As I sit writing this, Christmas is right around the corner and 2014 is not too far beyond. Like most people I'm amazed how fast this year went by. As I think back over the past 12 months, I realize that a significant amount of my year has been colored by CohoUS. Honestly, it's been a challenging year. Money has been very tight, and we have had to make some difficult decisions to make sure we remained solvent. We have seen changes in staffing, as well as the departure of board members and the arrival of new ones. And through all these ups and downs, we continue to move ahead. We're making progress on the new CohoUS website and our contact database. Both we hope to share with you early in 2014. We are also working on the planning for CohoUS sponsored events during 2014 that will help us build content and momentum for the 2015 national cohousing conference.
How do you respond to the question, "What is cohousing?" I suspect you have an elevator speech similar to mine which touches on the six defining characteristics of cohousing dusted with a few specifics of the community you live in. Maybe you share a bit of the history of the concept, and talk about the distribution of cohousing communities around the country. If the individual you are talking with has not come to the conclusion after your initial response that you live in a commune, hopefully the conversation will continue. Assuming we're still talking, the interaction gets uncomfortable for me at this point. This conversation I'm having is sort of like a first date. I want to make a good impression and properly represent community life, but I'm not sure if should go all the way with someone I just met.
The Denver Post reported on November 3rd that the September floods in Colorado "took nine lives, damaged 26,000 homes, destroyed more than 1,800 homes, damaged 765 businesses, destroyed 203 businesses, damaged or destroyed almost 500 miles of road" as well as causing significant damage to other infrastructure and croplands.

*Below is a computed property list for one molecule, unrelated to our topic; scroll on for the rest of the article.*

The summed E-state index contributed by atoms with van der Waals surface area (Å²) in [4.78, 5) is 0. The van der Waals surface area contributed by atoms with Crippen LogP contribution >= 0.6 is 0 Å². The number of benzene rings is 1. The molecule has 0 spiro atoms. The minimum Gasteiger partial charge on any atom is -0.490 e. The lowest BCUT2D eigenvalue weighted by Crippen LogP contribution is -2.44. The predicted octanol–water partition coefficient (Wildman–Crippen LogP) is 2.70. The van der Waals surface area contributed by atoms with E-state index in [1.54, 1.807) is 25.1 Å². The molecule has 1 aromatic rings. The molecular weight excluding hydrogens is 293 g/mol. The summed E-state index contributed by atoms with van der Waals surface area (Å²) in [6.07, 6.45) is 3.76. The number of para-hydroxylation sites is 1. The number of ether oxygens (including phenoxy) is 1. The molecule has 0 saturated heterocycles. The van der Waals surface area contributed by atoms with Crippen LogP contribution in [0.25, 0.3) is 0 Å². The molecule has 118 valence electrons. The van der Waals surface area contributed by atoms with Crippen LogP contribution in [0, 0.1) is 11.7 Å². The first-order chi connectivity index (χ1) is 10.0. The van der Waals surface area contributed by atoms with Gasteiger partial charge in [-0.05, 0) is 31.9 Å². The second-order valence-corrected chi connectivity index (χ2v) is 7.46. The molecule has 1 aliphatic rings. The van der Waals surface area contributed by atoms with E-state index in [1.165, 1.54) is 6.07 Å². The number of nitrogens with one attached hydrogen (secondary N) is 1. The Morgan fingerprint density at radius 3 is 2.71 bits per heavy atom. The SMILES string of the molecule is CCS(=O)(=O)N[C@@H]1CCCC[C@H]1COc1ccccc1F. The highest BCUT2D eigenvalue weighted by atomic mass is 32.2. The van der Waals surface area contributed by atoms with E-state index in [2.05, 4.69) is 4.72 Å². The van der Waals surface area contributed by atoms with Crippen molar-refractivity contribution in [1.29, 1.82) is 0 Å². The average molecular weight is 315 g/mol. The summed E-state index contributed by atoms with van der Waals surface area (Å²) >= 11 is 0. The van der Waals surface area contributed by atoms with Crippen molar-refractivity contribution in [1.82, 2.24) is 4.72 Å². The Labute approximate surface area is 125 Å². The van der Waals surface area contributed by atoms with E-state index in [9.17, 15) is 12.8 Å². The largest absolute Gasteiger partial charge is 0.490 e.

Six weeks after the floods, the small town of Lyons Colorado was still without utilities, with 20% of its homes damaged, most businesses shuttered and all the roads in closed to the general public.
In 2010, a Task Force of the Cohousing Association of the US identified a need for more affordable cohousing. In response, a group of professionals from around the country came together to work on the problem. With backgrounds in law, economics, finance, business, community development, design, architecture, and planning, we had the internal resources and experience to tackle tough issues.
We formed a non-profit organization, Partnerships for Affordable Cohousing (PFAC), so that we could effectively and cooperatively use these skills to deliver specific services to clients. Today we work with existing, new, and expanding cohousing communities by incorporating both public and private finance, as well as securing the participation of agencies and other non-profits to make cohousing communities BUILDABLE, SUSTAINABLE, AND AFFORDABLE.
Wow - we did it! Cohousing enthusiasts came together on Sept 28th in Cambridge MA to network and learn from each other and our outstanding presenters. Existing communities learned more about work systems, maintenance of facilities, getting along and aging well together. New folks and forming groups learned about development, group formation and dynamics, and the design process. We also ate well and enjoyed strolls between our two hosting communities - thank you Cambridge Cohousing and Cornerstone Village!
On Sunday open house tours were held in 11 New England cohousing communities! The fall foliage made for a great Sunday drive between hosting communities - and many completed their tour with a potluck at Nubanusit Neighborhood or fire-roasted pizza at Katywil Farm Community.
With so many good reports on both days our planning committee thinks it might be a good idea to try to do this every other year! Until then - see you at the National conference in 2014!